EGU General Assembly 2020
© Author(s) 2020. This work is distributed under
the Creative Commons Attribution 4.0 License.

Exploring ice core sea ice proxies through process-based modelling

Rachael Rhodes1, Xin Yang2, and Eric Wolff1
Rachael Rhodes et al.
  • 1Department of Earth Sciences, University of Cambridge, Cambridge, United Kingdom (
  • 2British Antarctic Survey, UK Research and Innovation, Cambridge, United Kingdom

It is important to understand the magnitude and rate of past sea ice changes, as well as their timing relative to abrupt shifts in other components of Earth’s climate system. Furthermore, records of past sea ice over the last few centuries are urgently needed to assess the scale of natural (internal) variability over decadal timescales. By continuously recording past atmospheric composition, polar ice cores have the potential to document changing sea ice conditions if atmospheric chemistry is altered.  Sea salt aerosol, specifically sodium (Na), and bromine enrichment (Brenr, Br/Na enriched relative to seawater ratio) are two ice core sea ice proxies suggested following this premise.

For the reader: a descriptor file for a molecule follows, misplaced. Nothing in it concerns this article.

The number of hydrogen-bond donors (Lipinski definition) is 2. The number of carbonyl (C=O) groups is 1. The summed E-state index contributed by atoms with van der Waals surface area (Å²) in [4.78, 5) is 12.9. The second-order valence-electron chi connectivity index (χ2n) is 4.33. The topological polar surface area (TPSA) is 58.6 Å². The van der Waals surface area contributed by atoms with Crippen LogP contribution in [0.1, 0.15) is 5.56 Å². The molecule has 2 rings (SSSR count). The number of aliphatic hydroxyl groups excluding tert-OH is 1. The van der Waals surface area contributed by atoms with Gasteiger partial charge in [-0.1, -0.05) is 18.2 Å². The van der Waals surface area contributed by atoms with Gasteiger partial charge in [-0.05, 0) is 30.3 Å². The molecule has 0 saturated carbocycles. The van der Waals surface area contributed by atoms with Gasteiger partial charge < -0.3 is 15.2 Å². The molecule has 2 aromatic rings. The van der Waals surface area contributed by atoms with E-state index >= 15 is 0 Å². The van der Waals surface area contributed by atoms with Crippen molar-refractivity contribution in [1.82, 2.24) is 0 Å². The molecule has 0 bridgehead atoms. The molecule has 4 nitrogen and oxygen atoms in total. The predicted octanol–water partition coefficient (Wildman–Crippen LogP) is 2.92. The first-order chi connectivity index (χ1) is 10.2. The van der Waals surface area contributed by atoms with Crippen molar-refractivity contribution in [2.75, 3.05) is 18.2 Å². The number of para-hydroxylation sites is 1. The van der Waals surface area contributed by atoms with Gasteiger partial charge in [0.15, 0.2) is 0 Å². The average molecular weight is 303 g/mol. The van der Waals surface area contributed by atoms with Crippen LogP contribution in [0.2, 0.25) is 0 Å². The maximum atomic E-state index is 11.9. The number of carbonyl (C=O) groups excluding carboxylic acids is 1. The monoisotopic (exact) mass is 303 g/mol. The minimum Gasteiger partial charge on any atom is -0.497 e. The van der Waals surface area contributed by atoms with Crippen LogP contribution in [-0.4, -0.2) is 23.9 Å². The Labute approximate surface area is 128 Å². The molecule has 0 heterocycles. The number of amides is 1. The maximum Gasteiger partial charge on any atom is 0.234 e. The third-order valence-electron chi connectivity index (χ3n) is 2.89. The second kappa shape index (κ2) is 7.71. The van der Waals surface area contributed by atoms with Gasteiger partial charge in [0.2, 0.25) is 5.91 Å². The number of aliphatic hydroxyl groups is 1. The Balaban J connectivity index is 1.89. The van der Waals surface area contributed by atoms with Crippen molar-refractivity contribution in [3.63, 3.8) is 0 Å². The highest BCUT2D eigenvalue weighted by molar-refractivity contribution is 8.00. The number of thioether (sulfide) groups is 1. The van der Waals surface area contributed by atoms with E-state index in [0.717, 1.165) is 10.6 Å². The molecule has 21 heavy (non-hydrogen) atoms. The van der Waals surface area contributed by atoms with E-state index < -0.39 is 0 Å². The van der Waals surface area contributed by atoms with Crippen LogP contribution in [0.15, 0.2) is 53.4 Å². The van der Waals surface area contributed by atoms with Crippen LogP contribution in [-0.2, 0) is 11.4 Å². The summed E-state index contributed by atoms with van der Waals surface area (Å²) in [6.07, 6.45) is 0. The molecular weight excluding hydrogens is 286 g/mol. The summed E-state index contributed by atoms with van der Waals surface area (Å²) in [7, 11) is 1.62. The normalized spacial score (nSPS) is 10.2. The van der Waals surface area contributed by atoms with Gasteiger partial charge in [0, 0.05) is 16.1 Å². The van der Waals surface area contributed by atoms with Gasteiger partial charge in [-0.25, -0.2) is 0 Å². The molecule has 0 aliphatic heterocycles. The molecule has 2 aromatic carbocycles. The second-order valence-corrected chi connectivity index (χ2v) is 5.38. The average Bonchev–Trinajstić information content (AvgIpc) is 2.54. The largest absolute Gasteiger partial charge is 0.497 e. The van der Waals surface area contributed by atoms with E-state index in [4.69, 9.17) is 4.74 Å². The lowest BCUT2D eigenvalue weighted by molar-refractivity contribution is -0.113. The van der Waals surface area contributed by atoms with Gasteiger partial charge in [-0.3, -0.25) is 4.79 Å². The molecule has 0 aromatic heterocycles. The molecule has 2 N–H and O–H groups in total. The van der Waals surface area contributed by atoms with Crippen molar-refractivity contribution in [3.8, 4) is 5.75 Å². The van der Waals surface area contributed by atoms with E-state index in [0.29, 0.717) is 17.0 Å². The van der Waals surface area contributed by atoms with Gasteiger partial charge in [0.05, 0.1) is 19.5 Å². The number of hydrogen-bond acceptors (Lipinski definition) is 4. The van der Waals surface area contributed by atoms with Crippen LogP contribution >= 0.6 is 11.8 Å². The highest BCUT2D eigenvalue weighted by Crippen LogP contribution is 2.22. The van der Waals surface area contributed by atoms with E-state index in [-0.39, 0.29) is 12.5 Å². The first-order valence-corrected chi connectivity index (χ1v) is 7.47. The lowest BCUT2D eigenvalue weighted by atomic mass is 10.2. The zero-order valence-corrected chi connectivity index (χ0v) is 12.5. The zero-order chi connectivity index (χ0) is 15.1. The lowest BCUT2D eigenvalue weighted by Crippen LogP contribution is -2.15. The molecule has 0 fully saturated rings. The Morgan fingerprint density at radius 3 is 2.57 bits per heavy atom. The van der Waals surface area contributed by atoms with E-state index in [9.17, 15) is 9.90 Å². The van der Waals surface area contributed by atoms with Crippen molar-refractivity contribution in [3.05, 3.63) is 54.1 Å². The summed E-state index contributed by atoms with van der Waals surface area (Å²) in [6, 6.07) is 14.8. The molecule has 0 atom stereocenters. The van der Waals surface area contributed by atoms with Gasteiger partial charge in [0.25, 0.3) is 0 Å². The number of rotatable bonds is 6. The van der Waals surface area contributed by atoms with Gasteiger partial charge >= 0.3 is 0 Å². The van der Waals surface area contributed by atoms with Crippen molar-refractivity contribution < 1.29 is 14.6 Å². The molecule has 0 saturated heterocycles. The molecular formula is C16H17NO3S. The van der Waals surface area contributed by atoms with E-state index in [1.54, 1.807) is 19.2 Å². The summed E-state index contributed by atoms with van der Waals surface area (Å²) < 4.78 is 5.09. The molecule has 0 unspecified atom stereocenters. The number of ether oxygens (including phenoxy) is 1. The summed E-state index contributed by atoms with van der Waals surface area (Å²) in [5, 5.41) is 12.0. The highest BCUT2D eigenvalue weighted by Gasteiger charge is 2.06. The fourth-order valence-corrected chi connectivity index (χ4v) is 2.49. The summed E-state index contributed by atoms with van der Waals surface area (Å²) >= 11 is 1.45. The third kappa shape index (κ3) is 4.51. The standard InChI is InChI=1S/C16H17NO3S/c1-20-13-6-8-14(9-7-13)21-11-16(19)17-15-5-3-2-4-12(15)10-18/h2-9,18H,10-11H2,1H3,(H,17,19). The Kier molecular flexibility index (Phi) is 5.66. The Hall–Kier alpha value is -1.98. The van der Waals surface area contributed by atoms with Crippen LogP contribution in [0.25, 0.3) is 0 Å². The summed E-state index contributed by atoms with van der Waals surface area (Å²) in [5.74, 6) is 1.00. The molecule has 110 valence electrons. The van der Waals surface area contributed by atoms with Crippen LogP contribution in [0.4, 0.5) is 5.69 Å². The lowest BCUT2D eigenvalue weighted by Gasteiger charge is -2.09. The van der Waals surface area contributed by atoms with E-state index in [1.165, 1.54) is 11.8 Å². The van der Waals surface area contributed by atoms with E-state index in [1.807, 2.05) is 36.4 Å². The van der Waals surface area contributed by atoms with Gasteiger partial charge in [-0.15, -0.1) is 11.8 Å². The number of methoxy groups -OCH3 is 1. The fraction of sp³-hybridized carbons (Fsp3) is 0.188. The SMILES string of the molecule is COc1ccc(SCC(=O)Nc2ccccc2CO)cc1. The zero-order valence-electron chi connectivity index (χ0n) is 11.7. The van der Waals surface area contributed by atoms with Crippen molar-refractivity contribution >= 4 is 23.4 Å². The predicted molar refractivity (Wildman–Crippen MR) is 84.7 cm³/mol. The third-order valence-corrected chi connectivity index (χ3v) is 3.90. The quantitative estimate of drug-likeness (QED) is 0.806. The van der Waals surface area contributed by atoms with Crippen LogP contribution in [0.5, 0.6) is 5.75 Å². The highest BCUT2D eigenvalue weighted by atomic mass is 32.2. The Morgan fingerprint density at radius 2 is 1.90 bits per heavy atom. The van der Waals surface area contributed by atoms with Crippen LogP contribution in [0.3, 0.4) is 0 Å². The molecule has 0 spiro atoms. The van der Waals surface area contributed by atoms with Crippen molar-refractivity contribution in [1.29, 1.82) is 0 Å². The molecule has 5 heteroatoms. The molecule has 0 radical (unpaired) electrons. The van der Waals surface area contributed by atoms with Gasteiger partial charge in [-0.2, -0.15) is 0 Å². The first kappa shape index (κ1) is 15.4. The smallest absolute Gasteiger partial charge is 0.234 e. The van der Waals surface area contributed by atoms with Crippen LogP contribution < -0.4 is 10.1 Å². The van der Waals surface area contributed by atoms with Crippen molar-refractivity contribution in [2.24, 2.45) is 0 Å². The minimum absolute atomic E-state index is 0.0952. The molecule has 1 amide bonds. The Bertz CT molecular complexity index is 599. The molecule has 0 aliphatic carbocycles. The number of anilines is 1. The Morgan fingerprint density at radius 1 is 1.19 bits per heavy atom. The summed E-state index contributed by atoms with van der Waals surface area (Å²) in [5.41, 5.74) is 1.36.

Here we aim to move beyond a conceptual understanding of the controls on Na and Brenr in ice cores by using process-based modelling to test hypotheses. We present results of experiments using a 3D global chemical transport model (p-TOMCAT) that represents marine aerosol emission, transport and deposition. Critically, the complex atmospheric chemistry of bromine is also included. Three fundamental issues will be examined: 1) the partitioning of Br between gas and aerosol phases, 2) sea salt aerosol production from first-year versus multi-year sea ice, and 3) the impact of increased acidity in the atmosphere due to human activity in the Arctic.

How to cite: Rhodes, R., Yang, X., and Wolff, E.: Exploring ice core sea ice proxies through process-based modelling, EGU General Assembly 2020, Online, 4–8 May 2020, EGU2020-9013,, 2020